Bishop Morneau's Column|
"Reflection on the Readings"
|Bishop Robert Morneau
The truth flows from the person of Jesus
To know everything we must be constant learners in the ways of the Spirit
June 4, Feast of the Ascension
By Bishop Robert Morneau
Questions for reflection:
1. How much do you know about the love of God?
2. Why is a little knowledge a dangerous thing?
3. How do you grow in the knowledge of God's love and forgiveness?
TO KNOW EVERYTHING
A grandmother told me this story about her four-year-old grandson. On Good Friday, the grandson informed his grandmother that he knew everything. Impressed, the grandmother responded: "Tell me something!"
"Well," the grandson said, "Jesus died for us today and, you know what, grandma, he was killed by the airport guy!" Stunned, the grandmother asked: "The airport guy?" "Yes," the grandson said, "pilot killed him."
And to think, that the grandson is not yet a sophomore.
The Gospel today reminds us that the truth, the knowing of everything, flows from the person of Jesus. He came to consecrate us in the truth, a truth that is grounded in his life and teaching. Part of that truth is that Jesus died for us, that Pilate was involved in the Lord's death, that the resurrection mystery would triumph over death. We, like the grandson in the above story, must learn these truths for they will set us free.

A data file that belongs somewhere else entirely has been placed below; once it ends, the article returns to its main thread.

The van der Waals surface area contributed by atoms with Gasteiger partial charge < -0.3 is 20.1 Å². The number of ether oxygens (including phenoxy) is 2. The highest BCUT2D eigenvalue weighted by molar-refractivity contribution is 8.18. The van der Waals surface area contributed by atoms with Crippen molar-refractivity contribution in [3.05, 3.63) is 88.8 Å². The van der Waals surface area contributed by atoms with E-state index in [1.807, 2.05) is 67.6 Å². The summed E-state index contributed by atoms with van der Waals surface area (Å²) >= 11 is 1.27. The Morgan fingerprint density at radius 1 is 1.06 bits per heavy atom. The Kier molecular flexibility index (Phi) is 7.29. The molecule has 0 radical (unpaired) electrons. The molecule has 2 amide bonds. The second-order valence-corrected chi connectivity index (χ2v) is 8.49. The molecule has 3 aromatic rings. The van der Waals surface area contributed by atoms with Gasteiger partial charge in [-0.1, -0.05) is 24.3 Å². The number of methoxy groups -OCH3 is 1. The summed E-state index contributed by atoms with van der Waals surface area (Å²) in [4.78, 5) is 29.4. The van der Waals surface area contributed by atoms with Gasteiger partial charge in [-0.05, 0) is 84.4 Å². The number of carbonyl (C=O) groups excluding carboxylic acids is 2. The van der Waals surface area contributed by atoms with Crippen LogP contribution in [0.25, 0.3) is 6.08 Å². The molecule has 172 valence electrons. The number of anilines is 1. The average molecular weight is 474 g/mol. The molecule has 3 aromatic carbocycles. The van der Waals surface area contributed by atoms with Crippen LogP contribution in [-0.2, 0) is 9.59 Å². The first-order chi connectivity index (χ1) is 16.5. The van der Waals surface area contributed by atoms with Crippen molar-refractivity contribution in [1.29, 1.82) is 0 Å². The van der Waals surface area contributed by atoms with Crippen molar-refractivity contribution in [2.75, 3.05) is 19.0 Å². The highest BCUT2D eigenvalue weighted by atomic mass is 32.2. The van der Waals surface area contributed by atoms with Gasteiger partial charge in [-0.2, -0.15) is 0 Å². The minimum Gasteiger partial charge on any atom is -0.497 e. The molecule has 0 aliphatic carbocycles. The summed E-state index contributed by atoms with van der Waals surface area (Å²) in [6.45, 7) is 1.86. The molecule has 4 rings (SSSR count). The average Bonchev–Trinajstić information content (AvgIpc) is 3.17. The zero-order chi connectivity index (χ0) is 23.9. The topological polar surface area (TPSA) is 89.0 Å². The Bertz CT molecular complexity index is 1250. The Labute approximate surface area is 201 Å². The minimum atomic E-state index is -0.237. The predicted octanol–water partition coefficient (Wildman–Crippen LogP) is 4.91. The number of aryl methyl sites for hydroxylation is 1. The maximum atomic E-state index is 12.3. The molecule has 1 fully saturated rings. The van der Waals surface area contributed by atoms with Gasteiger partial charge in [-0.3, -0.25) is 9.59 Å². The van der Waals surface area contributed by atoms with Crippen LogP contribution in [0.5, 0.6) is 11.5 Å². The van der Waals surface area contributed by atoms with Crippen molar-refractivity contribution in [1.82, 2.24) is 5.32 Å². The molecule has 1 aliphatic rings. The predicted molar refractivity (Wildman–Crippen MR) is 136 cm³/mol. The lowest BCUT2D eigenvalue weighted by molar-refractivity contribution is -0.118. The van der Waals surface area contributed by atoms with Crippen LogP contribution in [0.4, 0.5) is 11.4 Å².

In the first reading today we see the early Church's concern that the apostolic ministry of teaching would be carried on. Matthias was chosen to replace Judas. We also witness in the scripture readings during the Easter season how Peter and the other disciples grew in their knowledge of their vocation and mission. They did not know everything; they were constant learners in the ways of the Spirit.
Even St. John exhibits a marvelous humility: "We have come to know and to believe in the love God has for us." It sounds as if, for some time, he was not aware of the depth of God's love and forgiveness in his life. Our growth in knowledge and, indeed in love, is a gradual affair, like the growth of a redwood tree. And part of that growing process is conversion and humility, a change of heart and an awareness of our limitations.
The truth is consoling: "I will not leave you orphans, says the Lord. I will come back to you, and your hearts will rejoice." To know this is to almost know everything, at least, everything worth knowing. Unfortunately, it sometimes takes a lifetime to appropriate this wisdom and to express it by living lives of discipleship.
The end of the story. The grandson, on that Good Friday, did not have a good day. His grandpa told me that the grandson was a holy Terror (small h on holy, capital T on Terror). Putting the grandson to bed that Friday evening that grandfather expressed concern about the day's behavior. The grandson innocently replied: "Oh, don't worry, grandpa, Jesus has forgiven me."
Maybe the grandson knows more than we give him credit for.
(Bp. Morneau is the auxiliary bishop of the Green Bay Diocese.)